INGREDIENTS

1/2 cup dried cranberries
1/2 cup rolled oats
1/2 dried probiotic prunes, chopped
1/2 cup premium raisins
1/4 to 1/2 cup raw cocoa nibs
1/2 cup raw sunflower seeds
1/2 cup raw pumpkin seeds

DIRECTIONS

Combine all the ingredients in a large bowl… and enjoy!

If you want a snack pack version, after mixing, put the contents of the bowl in a baking sheet. Cover with wax paper and flatten with a rolling pin. Take a sharp knife and cut them into bars. Store in the refrigerator to keep for several weeks.

Gluten Free Go-to Foods in the Philippines

We’re back with some more useful gluten-free diet tips for you! These are great to know if you have sensitivity, intolerance to gluten or have Coeliac disease, and are living in Manila or anywhere in the Philippines.  Be a smart gluten-free shopper and build your vocabulary for basic Filipino gluten-free meals, so that you can wing it and be safe even without the proper gluten-free label, or too heavy planning. You’ll be an expert in no time.  So, let’s get started!

Suman, Biko and other rice cakes

Rice is gluten-free. And this leaves us with a plethora of options.  Tasty rice cake can be a go to meal or snack at any time of the day. With traditional bread made from wheat flour out of the picture, this can be a very good substitute especially if you’re looking for carbohydrate sources that are still yummy and filling.

A good tip here is to stick to rice cakes that traditionally made purely from rice without thee need for extenders, wherein stealth gluten from wheat may sneak its way in.

Rice noodles

Pure rice noodles is a safe bet when looking for meals that are gluten-free. As always, be mindful of possible additives and extenders which contain gluten. 

The sahog for your pancit recipe would also be a tricky part. To be safe, stay away from fish balls or squid balls, as these typically have wheat flour in the ingredients, and opt for gluten-free seasonings.  Try other meats instead like chicken or real seafood: shrimp and squid.

Veggie and Fruit Snacks

 

Wheat, barley and rye are things to stay away from if you need to be on a gluten-free diet. And so… vegetables and fruit snacks or chips are actually free territory. Horaay! 

What you would need to be mindful about are any additives that may have gluten in them.  Remember to stay away from flavorings, breading mixes that would commonly have wheat flour. Try making some at home, to make sure what really goes into them. Filipino snack dessert banana cue, or ube halaya are classic and a definite treat.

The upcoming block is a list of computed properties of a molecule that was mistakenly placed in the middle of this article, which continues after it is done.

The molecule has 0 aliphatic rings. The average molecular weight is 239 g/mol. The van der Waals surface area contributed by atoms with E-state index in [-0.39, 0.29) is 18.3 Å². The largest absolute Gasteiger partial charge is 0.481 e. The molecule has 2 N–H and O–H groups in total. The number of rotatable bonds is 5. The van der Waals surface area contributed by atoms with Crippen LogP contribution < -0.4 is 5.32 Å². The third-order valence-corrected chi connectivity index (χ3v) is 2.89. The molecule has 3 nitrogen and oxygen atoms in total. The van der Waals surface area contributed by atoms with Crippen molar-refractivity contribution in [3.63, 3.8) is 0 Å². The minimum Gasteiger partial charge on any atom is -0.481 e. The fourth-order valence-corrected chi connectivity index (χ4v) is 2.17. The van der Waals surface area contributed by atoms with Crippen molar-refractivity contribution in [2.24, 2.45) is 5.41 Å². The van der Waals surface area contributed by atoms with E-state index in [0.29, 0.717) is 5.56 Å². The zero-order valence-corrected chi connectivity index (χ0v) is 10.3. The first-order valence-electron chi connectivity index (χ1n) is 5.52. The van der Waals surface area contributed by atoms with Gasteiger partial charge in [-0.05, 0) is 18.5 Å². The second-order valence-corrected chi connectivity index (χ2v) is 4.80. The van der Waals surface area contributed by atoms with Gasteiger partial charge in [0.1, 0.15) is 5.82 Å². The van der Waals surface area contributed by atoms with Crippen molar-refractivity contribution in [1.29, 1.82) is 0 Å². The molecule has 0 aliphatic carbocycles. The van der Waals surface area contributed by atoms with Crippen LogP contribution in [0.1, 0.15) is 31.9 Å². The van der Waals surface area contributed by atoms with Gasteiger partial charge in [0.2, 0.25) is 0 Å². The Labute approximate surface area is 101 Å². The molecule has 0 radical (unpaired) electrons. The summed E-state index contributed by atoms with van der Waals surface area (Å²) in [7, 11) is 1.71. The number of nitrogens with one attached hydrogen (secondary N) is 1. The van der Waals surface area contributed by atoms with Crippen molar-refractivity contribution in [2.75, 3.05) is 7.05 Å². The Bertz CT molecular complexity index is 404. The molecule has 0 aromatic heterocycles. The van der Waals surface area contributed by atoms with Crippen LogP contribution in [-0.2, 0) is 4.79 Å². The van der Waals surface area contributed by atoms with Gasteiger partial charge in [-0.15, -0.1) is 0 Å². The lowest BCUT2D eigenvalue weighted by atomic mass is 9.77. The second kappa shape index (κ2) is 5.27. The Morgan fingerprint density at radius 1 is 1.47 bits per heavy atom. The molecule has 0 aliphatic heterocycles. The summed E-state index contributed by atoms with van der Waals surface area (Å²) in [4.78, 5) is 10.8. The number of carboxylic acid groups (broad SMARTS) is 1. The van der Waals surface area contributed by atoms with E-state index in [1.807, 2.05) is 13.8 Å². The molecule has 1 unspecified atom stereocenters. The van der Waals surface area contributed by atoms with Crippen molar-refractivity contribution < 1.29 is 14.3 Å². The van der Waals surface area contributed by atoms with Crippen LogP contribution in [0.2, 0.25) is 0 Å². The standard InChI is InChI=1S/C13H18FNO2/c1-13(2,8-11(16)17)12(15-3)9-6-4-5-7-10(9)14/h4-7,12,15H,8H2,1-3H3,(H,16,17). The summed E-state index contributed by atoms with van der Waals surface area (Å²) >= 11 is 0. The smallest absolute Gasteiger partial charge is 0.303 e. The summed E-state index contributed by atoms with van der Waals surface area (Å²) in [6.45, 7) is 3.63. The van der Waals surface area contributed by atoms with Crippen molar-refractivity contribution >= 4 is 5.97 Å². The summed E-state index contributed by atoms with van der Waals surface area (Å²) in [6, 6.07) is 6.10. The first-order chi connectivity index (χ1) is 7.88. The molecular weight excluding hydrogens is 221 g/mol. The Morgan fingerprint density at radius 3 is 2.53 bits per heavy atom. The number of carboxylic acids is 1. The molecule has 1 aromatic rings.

If you are one of those who suffer from Celiac disease, gluten intolerance or gluten sensitivity, it is important for your nutrition (and general convenience), to have a number of Pinoy food items on your gluten free food list.

What else are your go-to Filipino gluten-free food? Feel free to leave us tips and comments!

How to Make Gluten-Free Tiramisu

Tiramisu is a decadent luscious treat that you may indulge in that is perfect for satisfying your craving for something caffeinated, creamy and delicious.

The only concern you will have for making Tiramisu are the cookies you will use. Luckily you can now buy gluten-free lady fingers that will make it even easier for you to make this dessert, as you won’t need to make them from scratch. This recipe also incorporate a gourmet touch, by using  strong coffee made from coffee capsules. Yum! Let’s get started!

INGREDIENTS

4 Coffee Capsules, full-bodied and strong
1/2 cup marsala (or another liquor of your choice)
1 jar of Gluten-Free Broas or lady fingers
250g mascarpone
300ml whipping cream, lightly whipped
3 eggs, yolks and whites separated
1/3 cup powdered sugar
Cocoa powder, for dusting

DIRECTIONS

Pour coffee and marsala into a shallow dish and set aside. Beat egg yolks and sugar in a large bowl until pale and thick. Add the mascarpone and whipped cream, mixing gently to combine. Beat egg whites in a medium bowl with electric beater until soft peaks form. Using a large metal spoon, gently fold the egg whites into the mascarpone mixture.

Dip enough lady fingers into the coffee mixture to cover the base of your ceramic dish of choice, ideally 9 square inch in size. You can choose to line the sides of the dish with the coffee dipped lady fingers for added accent. Cover the biscuits with one-third of the mascarpone mixture. Repeat layers 2 times, ending with the cream. Cover with plastic wrap and refrigerate for at least 2 hours. Dust generously with cocoa and serve.

TIP: Only dust with cocoa powder right before serving the dessert!